Pictured (above) is Aberfeldy Street. Important here is that since the pandemic the High Street has taken on a very different significance for local people. It has become a sort of public living room because you can’t meet inside anymore, so you rely on local support and supply networks that are right on your doorstep. To begin with, Aberfeldy Street had many closed down shops, and looked sadly rather drab in places. People felt unsafe at night. We proceeded with a three-tiered approach: firstly, getting new businesses into some of the empty shops; secondly, working with local people to reconnect them to their urban environment (people donated fabric scraps, samples and patterns that we then processed and applied to the facades); and thirdly, establishing the High Street as a sort of ‘event space’. We ran a series of events promoting the High Street and Aberfeldy Street is now a very different place from only about a year ago.
Another project, Sayer Street, was a very unusual commission. Lendlease had built one side of a High Street and realised that the other side would be a building site for the next few years. The initial businesses, which have been very carefully curated and invited to set up shop there, couldn’t be successful facing a hoarding opposite them. So, the developer asked us to design and build one side of a High Street, which is what this is. There are some business units, but it’s much more about promoting the High Street as a space of discovery, of events, of immersive experiences and of local identity and specificity — where design plays a really important role in facilitating all that.
We are increasingly involved in workspace design. Workspaces are critical to make areas diverse. providing opportunities for small businesses to establish themselves and grow into greater significance in the urban environment. One such project is Blue House Yard, in Wood Green, North London. It was a council car park just behind a town hall — not the most glamorous — and the initial commission was just to provide workspace in the blue building and on the yard in the background. But we felt there was an opportunity here to do much more than that. We could create a key civic space in the centre of Wood Green to provide opportunities, not just for any businesses, but for special businesses that were doing something innovative and unusual.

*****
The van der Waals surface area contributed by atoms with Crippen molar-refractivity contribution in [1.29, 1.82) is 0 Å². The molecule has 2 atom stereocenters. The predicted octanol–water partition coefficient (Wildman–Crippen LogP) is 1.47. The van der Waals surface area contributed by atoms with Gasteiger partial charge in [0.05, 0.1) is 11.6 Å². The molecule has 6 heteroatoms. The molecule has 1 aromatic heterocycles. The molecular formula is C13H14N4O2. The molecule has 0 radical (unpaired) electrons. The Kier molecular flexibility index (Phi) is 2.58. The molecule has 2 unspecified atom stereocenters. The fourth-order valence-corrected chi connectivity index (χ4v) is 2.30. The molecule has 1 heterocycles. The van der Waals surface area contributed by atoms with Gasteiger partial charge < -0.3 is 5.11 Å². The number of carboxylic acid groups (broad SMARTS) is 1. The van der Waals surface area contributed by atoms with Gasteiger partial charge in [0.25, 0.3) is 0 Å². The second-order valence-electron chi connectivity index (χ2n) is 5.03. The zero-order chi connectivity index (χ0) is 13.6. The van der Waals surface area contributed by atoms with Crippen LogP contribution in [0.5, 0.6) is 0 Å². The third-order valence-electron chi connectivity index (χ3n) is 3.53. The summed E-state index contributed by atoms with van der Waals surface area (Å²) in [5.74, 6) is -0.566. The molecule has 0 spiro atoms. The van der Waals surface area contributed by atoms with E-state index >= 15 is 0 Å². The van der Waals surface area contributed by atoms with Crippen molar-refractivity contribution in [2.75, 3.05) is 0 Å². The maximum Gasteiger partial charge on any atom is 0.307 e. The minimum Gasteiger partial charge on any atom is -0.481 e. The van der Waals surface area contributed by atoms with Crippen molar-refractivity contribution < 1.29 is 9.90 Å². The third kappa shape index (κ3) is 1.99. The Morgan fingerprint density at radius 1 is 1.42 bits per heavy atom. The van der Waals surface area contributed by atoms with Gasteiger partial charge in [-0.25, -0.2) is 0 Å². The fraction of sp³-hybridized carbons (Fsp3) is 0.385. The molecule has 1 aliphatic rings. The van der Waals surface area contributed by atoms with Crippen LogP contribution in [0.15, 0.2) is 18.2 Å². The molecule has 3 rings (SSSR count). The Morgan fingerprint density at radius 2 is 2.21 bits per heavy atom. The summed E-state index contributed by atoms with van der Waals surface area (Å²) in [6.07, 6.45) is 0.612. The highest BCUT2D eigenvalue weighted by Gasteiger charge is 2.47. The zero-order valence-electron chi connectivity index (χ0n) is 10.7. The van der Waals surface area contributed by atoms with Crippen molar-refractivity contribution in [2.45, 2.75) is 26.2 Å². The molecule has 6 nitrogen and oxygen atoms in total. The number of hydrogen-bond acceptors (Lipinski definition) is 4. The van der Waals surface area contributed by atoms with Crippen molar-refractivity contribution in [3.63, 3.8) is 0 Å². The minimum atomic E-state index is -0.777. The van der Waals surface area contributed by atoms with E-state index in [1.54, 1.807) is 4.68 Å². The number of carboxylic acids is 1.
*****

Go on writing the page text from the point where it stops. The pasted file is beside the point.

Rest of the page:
For example, one makes bags using only UK sourced and reclaimed materials. And as part of moving into Blue House Yard and benefiting from lower rents, this business owner has been able to establish his business with quite an unusual and novel business plan.
The building process was unique, too. Instead of finishing a project and announcing its presence. this was about using the building and design processes as a means of engagement and learning. [Also see: Anna Heringer: Investing in people]. The project was largely built by volunteers, who worked through a contracting organisation we set up ourselves. Working with volunteers, we gave people insight into building processes and transferred meaningful skills to them too. The deal was: work with us for a weekend day, get given lunch and get placed into a small team with craftspeople. They’ve got skills that you can learn, plus there are our apprentices on-site — we had eight from the local construction college — who did practical training with us.